European roboticists have developed software that enables a modular robot to adapt when one part stops working.
The University of Southern Denmark's David Johan Christensen collaborated with the Swiss Federal Technical Institute's Alexander Sprowitz and Auke Ijspeert to simulate a quadruped robot constructed from a dozen Roombots. In the simulation, each Roombot randomly alters its pattern of movement every few seconds and assesses the impact on the quadruped's walking speed. After about 10 minutes, the quadruped increases its speed from 5 centimeters per second (cm/s) to 31 cm/s.
One Roombot was made to malfunction, reducing the walking speed to 15 cm/s, and the quadruped learned to adapt its gait. The robot increased its pace to 21 cm/s after about 20 minutes.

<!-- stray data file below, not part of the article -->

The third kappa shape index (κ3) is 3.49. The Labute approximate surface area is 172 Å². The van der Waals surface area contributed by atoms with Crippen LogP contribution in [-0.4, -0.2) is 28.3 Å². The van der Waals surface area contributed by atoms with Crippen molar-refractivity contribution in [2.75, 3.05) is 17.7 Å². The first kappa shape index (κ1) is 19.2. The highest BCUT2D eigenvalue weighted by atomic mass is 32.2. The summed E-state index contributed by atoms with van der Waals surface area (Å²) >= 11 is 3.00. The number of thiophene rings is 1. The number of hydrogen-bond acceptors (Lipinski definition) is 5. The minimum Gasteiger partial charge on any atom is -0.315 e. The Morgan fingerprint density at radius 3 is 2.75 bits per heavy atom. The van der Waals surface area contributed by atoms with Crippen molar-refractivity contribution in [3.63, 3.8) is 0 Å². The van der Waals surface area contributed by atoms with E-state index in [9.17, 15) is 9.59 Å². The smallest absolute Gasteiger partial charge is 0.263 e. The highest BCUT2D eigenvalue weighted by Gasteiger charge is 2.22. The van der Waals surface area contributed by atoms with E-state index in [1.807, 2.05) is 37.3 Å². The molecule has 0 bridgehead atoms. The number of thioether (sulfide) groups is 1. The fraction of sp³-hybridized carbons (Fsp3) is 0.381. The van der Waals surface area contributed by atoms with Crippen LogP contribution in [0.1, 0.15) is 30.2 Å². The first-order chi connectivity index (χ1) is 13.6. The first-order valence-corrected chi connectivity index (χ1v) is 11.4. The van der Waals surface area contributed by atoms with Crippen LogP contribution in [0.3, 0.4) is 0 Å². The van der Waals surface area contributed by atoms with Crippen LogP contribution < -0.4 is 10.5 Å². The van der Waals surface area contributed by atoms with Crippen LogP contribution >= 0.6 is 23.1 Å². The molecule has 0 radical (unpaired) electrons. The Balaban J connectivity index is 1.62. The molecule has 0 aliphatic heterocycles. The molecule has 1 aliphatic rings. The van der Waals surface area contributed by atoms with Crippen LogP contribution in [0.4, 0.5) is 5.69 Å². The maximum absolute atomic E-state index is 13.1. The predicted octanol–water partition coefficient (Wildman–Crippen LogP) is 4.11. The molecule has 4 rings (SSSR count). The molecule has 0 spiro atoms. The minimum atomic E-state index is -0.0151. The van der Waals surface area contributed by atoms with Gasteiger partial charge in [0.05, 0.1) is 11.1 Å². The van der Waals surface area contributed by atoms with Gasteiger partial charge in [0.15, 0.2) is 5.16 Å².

View videos of the various gates obtained by shape-shifting Roombots.
A U.S. team in 2006 designed a multi-legged robot that learned to adapt after damage. The U.S. researchers believe the two approaches could be complementary. "This method is especially suited for distributed systems such as modular robots," says Cornell University's Hod Lipson.
From New Scientist
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